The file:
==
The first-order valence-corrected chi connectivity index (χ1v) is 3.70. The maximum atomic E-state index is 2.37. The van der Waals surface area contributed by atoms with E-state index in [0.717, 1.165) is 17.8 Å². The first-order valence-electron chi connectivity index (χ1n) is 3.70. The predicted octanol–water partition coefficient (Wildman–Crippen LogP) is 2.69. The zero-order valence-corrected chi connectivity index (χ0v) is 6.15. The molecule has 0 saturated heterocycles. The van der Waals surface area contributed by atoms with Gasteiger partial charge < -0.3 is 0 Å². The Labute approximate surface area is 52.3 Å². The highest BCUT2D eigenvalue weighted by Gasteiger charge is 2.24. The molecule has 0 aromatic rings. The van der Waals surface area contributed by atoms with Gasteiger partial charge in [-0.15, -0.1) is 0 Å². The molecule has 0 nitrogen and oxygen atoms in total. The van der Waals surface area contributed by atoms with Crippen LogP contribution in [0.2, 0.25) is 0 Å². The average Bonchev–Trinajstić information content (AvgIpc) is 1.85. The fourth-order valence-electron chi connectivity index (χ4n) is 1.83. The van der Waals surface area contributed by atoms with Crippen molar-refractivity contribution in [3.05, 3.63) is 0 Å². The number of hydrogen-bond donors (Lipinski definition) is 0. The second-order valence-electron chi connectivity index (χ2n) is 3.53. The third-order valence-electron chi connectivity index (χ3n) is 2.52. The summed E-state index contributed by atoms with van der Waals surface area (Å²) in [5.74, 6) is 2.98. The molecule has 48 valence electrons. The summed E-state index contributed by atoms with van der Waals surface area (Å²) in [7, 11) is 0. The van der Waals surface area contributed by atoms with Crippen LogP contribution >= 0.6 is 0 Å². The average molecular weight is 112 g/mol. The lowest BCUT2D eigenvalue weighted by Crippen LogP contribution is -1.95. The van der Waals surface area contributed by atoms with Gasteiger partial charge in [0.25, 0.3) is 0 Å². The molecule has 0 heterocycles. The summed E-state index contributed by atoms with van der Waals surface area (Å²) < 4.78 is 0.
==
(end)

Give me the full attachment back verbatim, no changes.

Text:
The first-order valence-corrected chi connectivity index (χ1v) is 3.70. The maximum atomic E-state index is 2.37. The van der Waals surface area contributed by atoms with E-state index in [0.717, 1.165) is 17.8 Å². The first-order valence-electron chi connectivity index (χ1n) is 3.70. The predicted octanol–water partition coefficient (Wildman–Crippen LogP) is 2.69. The zero-order valence-corrected chi connectivity index (χ0v) is 6.15. The molecule has 0 saturated heterocycles. The van der Waals surface area contributed by atoms with Gasteiger partial charge < -0.3 is 0 Å². The Labute approximate surface area is 52.3 Å². The highest BCUT2D eigenvalue weighted by Gasteiger charge is 2.24. The molecule has 0 aromatic rings. The van der Waals surface area contributed by atoms with Gasteiger partial charge in [-0.15, -0.1) is 0 Å². The molecule has 0 nitrogen and oxygen atoms in total. The van der Waals surface area contributed by atoms with Crippen LogP contribution in [0.2, 0.25) is 0 Å². The average Bonchev–Trinajstić information content (AvgIpc) is 1.85. The fourth-order valence-electron chi connectivity index (χ4n) is 1.83. The van der Waals surface area contributed by atoms with Crippen molar-refractivity contribution in [3.05, 3.63) is 0 Å². The number of hydrogen-bond donors (Lipinski definition) is 0. The second-order valence-electron chi connectivity index (χ2n) is 3.53. The third-order valence-electron chi connectivity index (χ3n) is 2.52. The summed E-state index contributed by atoms with van der Waals surface area (Å²) in [5.74, 6) is 2.98. The molecule has 48 valence electrons. The summed E-state index contributed by atoms with van der Waals surface area (Å²) in [7, 11) is 0. The van der Waals surface area contributed by atoms with Crippen LogP contribution >= 0.6 is 0 Å². The average molecular weight is 112 g/mol. The lowest BCUT2D eigenvalue weighted by Crippen LogP contribution is -1.95. The van der Waals surface area contributed by atoms with Gasteiger partial charge in [0.25, 0.3) is 0 Å². The molecule has 0 heterocycles. The summed E-state index contributed by atoms with van der Waals surface area (Å²) < 4.78 is 0.